It is by now axiomatic that the objective of the civil lawsuit has evolved. Litigants no longer routinely resolve their disputes through trial but instead engage in pretrial battles designed to extract favorable settlements. Modern litigation revolves around protracted discovery and dispositive motions, driven by two primary dynamics: (1) the maximization of fees for lawyers who charge their clients by the hour; and (2) the desire to make litigation as painful as possible for an adversary so that settlement becomes the adversary’s better option. We have, in short, fostered a pretrial industry that can relegate the merits of a dispute to a secondary role in both the conduct of litigation and in its resolution. It raises important questions about the ethical obligations of lawyers to avoid improperly exploiting the powerful tools afforded by the judicial system for their clients’ or their own personal gain.

The judicial system does a poor job of responding to the pretrial industry. Judges are often slow and reluctant to rule on civil motions, particularly discovery motions, so parties often have the unbridled ability to pursue or to obstruct discovery, regardless of the merits of their positions. In addition, judges are typically eager to move cases from their dockets by encouraging parties to settle. To make matters worse, the judicial system has responded to the pretrial industry by erecting litigation barriers that purport to solve the problem but that actually impose disproportionate burdens on the parties least able to bear them. Through higher pleading standards, tighter discovery rules, and greater reliance on summary judgment, judges have made it virtually impossible for parties with legitimate grievances but limited resources to have their day in court—especially against wealthier adversaries.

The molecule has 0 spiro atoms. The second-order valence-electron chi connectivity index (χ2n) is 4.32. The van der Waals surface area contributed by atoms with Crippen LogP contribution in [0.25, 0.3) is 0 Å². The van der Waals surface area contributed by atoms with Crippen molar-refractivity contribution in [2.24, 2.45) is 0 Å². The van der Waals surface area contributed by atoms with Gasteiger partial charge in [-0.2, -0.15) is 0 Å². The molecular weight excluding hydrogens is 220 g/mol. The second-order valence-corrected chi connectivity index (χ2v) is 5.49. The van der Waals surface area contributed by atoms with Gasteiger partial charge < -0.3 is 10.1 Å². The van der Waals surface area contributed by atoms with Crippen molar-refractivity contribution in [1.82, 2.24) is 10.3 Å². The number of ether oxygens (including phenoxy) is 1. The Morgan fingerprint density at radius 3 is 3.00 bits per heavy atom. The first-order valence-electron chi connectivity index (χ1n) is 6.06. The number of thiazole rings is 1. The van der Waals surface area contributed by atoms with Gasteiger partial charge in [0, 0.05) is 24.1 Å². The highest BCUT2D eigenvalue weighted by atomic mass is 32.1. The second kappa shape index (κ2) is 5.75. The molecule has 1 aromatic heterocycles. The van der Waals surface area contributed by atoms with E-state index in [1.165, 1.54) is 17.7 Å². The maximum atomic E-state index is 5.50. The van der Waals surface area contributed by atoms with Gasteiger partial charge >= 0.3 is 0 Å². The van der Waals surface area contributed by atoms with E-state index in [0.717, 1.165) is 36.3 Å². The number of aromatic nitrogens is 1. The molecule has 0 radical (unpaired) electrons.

Fixes are in order, and I here offer two. First, we should consider requiring parties to engage in early settlement evaluation—ideally before extensive discovery gets underway—by submitting cases to summary jury trials and imposing a range of consequences on parties who choose to disregard the results. Second, we need to allocate a greater percentage of judicial resources on discovery management in order to curtail the discovery free-for-all. Neither fix is without its costs, but the costs are likely much lower than the costs of perpetuating the pretrial industry that currently defines contemporary American civil litigation.


Litigation, Discovery, Attorney Conduct, Ethics, Magistrates, Summary Jury Trials, Pretrial

Publication Date


Document Type


Place of Original Publication

Fordham Law Review

Publication Information

85 Fordham Law Review 2097 (2017)

Included in

Litigation Commons


COinS Andrew S. Pollis Faculty Bio